Ethnobotany Education and Training Program Information

In a Bachelor of Science (B.S.) in Ethnobotany program, students learn about the discipline and build research skills through traditional coursework and direct experiences in laboratories.

Essential Information

Bachelor of Science (B.S.) in Ethnobotany programs teach the study of the human-plant physiological relationship and include focal classes on plant use and evolution throughout ancient and modern times. Examining the discipline from a scientific perspective, enrollees gain critical thinking, problem-solving, analytical and data interpretation skills through laboratory sessions and research projects. These programs are extremely rare and require a high school diploma or General Education Development (GED) equivalent, letters of recommendation and Scholastic Aptitude Test (SAT) or American College Test (ACT) scores. Those with a background in biology and chemistry have an advantage.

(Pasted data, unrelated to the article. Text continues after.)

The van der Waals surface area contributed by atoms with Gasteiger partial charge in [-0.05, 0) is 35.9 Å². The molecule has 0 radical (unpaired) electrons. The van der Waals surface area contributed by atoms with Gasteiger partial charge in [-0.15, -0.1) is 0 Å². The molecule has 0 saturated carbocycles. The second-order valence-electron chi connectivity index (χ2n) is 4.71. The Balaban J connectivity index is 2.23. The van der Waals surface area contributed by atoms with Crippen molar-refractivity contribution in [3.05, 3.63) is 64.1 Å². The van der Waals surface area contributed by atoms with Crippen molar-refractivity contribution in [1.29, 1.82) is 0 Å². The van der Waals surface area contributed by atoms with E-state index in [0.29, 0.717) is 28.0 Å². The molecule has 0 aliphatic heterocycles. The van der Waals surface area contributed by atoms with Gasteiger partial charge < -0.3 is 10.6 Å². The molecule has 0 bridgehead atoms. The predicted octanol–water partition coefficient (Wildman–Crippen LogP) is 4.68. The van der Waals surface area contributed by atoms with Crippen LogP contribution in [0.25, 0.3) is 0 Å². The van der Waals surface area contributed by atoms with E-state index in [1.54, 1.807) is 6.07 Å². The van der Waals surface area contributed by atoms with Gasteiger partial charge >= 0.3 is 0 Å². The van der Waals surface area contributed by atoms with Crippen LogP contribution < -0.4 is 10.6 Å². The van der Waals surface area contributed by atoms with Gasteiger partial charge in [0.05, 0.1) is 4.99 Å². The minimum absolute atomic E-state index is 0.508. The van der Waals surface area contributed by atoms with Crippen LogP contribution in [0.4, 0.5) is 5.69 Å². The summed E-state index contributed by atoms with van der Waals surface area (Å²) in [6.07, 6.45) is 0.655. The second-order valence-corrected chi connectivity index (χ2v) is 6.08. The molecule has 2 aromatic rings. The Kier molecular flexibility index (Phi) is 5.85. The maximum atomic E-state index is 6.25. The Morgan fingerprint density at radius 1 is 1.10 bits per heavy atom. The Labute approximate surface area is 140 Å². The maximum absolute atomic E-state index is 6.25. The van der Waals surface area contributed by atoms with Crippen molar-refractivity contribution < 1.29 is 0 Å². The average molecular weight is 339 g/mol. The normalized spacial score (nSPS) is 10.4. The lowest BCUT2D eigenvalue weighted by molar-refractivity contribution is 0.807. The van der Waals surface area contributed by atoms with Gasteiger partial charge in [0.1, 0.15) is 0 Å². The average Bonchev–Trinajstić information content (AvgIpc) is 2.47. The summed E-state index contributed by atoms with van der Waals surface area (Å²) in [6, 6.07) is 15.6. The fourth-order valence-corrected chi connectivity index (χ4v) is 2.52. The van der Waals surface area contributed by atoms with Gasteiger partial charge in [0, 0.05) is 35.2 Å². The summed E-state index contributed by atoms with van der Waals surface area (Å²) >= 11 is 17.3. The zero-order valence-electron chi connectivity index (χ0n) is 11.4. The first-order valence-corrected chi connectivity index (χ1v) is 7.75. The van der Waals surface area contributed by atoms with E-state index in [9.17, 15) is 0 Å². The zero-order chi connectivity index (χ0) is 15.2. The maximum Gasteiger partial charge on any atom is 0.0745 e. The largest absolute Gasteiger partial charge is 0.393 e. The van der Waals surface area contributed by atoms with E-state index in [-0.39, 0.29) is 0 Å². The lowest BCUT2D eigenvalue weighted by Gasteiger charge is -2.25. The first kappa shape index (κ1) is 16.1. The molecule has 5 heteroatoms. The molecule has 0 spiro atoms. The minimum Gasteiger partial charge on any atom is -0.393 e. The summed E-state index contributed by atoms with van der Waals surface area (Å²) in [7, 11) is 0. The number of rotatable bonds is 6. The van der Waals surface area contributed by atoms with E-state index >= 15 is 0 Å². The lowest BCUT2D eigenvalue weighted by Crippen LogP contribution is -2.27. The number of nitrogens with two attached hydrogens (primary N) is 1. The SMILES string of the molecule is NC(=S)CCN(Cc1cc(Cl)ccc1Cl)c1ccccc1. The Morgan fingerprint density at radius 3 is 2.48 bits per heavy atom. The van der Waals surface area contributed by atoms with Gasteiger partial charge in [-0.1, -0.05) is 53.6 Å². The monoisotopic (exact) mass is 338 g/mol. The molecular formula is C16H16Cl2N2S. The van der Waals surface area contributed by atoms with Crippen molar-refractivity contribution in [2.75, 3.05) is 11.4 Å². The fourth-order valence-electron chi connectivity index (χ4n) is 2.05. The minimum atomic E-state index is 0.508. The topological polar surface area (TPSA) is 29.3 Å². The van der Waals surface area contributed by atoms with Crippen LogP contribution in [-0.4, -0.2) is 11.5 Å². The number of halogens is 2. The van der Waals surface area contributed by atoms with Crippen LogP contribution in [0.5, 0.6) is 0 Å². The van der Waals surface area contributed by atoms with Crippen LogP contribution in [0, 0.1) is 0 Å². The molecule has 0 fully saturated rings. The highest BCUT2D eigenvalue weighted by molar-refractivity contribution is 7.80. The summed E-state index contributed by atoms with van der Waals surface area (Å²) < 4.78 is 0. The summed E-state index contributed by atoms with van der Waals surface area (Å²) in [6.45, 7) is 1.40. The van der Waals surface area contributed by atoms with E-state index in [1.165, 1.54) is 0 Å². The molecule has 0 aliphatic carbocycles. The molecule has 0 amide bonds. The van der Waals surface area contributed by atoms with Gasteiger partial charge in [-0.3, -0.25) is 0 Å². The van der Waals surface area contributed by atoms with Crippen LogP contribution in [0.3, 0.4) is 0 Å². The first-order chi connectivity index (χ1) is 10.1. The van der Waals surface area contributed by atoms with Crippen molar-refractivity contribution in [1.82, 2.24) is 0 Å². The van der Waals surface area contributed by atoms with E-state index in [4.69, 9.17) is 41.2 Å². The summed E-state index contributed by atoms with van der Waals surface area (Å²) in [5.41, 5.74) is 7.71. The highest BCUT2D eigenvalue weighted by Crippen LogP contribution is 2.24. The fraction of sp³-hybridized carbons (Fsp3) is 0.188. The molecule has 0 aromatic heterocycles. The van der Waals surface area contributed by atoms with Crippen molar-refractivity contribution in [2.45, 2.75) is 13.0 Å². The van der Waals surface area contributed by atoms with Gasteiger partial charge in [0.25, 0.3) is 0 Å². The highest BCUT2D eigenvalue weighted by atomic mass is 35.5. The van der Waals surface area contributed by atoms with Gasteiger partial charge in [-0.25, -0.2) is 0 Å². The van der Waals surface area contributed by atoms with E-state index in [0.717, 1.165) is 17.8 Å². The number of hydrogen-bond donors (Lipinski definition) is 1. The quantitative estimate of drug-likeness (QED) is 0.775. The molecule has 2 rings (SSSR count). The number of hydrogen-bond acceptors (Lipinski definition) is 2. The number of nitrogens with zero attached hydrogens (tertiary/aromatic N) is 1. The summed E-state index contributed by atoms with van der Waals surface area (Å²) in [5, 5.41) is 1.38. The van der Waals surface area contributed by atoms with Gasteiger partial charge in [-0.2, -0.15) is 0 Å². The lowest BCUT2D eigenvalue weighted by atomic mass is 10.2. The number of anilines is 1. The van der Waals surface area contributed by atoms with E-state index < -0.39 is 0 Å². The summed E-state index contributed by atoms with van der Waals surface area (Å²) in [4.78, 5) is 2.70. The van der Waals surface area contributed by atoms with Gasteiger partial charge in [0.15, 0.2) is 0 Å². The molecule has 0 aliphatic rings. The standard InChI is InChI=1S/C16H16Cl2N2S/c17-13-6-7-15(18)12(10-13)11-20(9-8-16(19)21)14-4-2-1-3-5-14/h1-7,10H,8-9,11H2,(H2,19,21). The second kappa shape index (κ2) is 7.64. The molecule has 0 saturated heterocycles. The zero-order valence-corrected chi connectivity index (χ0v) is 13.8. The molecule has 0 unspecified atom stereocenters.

• Program Levels in Ethnobotany: Bachelor's degree
  • Prerequisites: A high school diploma or equivalent, reference letters and standardized test scores; a background in biology and chemistry is helpful
  • Other Requirements: Research projects

Bachelor of Science (B.S.) in Ethnobotany

These programs combine general educational requirements with introductory and advanced courses in ethnobotany. Some common class topics are:

  • Chemistry
  • Biology
  • Plant taxonomy
  • Plant physiology
  • Ecology
  • Medicinal botany

Popular Career Options

Students with a bachelor's degree in ethnobotany may pursue careers in botany or ecology. Graduates are poised to seek internships or entry-level positions in a number of diverse fields. Possible career paths include:

  • Field researcher
  • Teacher
  • Research technician
  • Plant taxonomist
  • Conservation scientist

Employment Outlook and Salary Information

The U.S. Bureau of Labor Statistics (BLS) predicted 10% job growth for biological technicians from 2012-2022, and these workers earned a mean annual salary of $44,610 as of May 2014.

Continuing Education

Graduate programs specifically in ethnobotany are virtually non-existent. However, students looking for advanced education can pursue graduate degrees in botany or ecology with a concentration in the subject. Advanced degrees often lead to greater job prospects and potentially higher starting salaries.

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